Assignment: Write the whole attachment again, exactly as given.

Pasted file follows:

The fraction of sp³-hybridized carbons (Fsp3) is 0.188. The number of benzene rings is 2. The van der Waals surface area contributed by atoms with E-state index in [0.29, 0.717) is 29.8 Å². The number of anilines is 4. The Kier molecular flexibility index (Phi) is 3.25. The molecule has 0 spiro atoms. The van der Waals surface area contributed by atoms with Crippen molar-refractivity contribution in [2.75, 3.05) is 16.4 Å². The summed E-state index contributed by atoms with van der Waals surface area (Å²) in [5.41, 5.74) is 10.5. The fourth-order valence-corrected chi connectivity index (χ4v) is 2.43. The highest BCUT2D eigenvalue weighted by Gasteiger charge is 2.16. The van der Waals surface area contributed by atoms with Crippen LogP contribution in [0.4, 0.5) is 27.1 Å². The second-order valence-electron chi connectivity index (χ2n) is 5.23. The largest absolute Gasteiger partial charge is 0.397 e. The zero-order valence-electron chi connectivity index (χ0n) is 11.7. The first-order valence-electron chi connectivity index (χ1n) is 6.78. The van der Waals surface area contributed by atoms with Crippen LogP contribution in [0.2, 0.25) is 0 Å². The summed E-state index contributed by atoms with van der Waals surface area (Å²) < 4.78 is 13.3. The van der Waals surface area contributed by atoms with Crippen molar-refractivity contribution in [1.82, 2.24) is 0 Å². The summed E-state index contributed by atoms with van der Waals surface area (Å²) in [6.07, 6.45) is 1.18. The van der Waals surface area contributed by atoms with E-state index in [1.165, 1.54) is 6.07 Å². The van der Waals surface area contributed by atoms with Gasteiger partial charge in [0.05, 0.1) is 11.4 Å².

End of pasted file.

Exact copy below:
The fraction of sp³-hybridized carbons (Fsp3) is 0.188. The number of benzene rings is 2. The van der Waals surface area contributed by atoms with E-state index in [0.29, 0.717) is 29.8 Å². The number of anilines is 4. The Kier molecular flexibility index (Phi) is 3.25. The molecule has 0 spiro atoms. The van der Waals surface area contributed by atoms with Crippen molar-refractivity contribution in [2.75, 3.05) is 16.4 Å². The summed E-state index contributed by atoms with van der Waals surface area (Å²) in [5.41, 5.74) is 10.5. The fourth-order valence-corrected chi connectivity index (χ4v) is 2.43. The highest BCUT2D eigenvalue weighted by Gasteiger charge is 2.16. The van der Waals surface area contributed by atoms with Crippen LogP contribution in [0.4, 0.5) is 27.1 Å². The second-order valence-electron chi connectivity index (χ2n) is 5.23. The largest absolute Gasteiger partial charge is 0.397 e. The zero-order valence-electron chi connectivity index (χ0n) is 11.7. The first-order valence-electron chi connectivity index (χ1n) is 6.78. The van der Waals surface area contributed by atoms with Crippen LogP contribution in [0.2, 0.25) is 0 Å². The summed E-state index contributed by atoms with van der Waals surface area (Å²) < 4.78 is 13.3. The van der Waals surface area contributed by atoms with Crippen molar-refractivity contribution in [1.82, 2.24) is 0 Å². The summed E-state index contributed by atoms with van der Waals surface area (Å²) in [6.07, 6.45) is 1.18. The van der Waals surface area contributed by atoms with E-state index in [1.165, 1.54) is 6.07 Å². The van der Waals surface area contributed by atoms with Gasteiger partial charge in [0.05, 0.1) is 11.4 Å².